Terminators: Wordplays for Ideas & Insights
April 21, 1997
When I was in seventh grade I overheard the eighth-grade teacher tell
the story of "Sincere." We usually sign our letters with the word
"sincerely"--but where does it come from?
She told how the word is actually a compound: sin and cere.
Sin here means "without."
Cere comes from cereus which means "wax."
The ancient Romans often imported marble statues from Greece. During
the sea voyage statues might be cracked or broken. Unscrupulous ship
captains sometimes would try to conceal the cracks with wax. So a
statue that was "sincere" meant that it was as it appeared to be:
intact, and without any wax to hide the crax. And so a sincere ship
captain was one who didn't hide the facts.
I don't know if this is a true story, but it's a good story. It was
the start of my probing into the words behind the words, and clues to
meanings and nuances that may lurk there.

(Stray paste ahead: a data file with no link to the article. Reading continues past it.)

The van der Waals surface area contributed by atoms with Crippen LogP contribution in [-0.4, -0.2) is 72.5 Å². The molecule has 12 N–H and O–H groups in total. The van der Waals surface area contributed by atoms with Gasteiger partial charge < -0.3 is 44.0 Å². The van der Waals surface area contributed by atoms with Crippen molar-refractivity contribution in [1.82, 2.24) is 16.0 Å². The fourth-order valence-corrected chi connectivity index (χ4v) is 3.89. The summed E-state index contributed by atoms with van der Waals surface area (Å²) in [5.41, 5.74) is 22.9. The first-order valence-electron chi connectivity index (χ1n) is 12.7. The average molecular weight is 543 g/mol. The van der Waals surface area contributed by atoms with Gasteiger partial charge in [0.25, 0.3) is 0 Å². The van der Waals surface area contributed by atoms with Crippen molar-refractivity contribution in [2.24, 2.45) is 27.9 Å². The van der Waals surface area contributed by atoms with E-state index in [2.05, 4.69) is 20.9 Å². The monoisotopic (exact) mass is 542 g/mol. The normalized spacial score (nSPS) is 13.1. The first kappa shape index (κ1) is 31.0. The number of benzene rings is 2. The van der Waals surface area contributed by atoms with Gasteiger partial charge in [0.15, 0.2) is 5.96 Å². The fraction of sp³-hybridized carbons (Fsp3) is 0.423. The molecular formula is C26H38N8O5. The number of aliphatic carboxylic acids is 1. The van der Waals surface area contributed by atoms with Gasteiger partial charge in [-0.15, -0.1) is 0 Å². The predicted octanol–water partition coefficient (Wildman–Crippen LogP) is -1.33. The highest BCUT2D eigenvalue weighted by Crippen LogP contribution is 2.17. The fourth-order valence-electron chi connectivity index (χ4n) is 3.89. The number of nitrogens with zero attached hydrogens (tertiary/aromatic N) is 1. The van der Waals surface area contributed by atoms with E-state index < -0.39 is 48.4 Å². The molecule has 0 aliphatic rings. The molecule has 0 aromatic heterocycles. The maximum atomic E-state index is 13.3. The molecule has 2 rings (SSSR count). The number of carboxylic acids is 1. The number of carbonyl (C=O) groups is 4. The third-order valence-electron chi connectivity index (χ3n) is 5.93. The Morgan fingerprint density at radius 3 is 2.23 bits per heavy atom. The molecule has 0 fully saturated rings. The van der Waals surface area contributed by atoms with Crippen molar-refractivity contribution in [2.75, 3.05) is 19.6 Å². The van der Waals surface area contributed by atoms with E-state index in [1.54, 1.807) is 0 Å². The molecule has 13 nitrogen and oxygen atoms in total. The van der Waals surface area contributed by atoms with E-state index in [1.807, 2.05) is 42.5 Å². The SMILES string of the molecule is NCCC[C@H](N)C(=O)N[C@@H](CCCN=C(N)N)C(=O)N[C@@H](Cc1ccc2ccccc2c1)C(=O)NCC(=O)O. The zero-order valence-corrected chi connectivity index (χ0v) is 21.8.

The word for "wax" is sometimes used as a specific epithet by
biologists. One example is the common spore-forming bacterium
Bacillus cereus, so named because of the waxy appearance of colonies
growing on nutrient agar medium.
B. cereus is a very close relative of another species, Bacillus
thuringiensis. In fact, the discerning difference between the two is
that B. thuringiensis contains a plasmid that has a gene that encodes
for a protein that poisons insects. This is the source of "Bt"
insecticide favored by many organic farmers, and the source of the
"Bt" gene that is used in genetically engineering crops such as corn,
cotton and potatoes that can resist specific insect pests.
So seriously, if B. thuringiensis were "sin-Bt protein" would it
sincerely be B. cereus?
Sources: Merriam-Webster's Collegiate Dictionary Tenth Edition;
Chambers Murray Latin-English Dictionary by Sir William Smith and Sir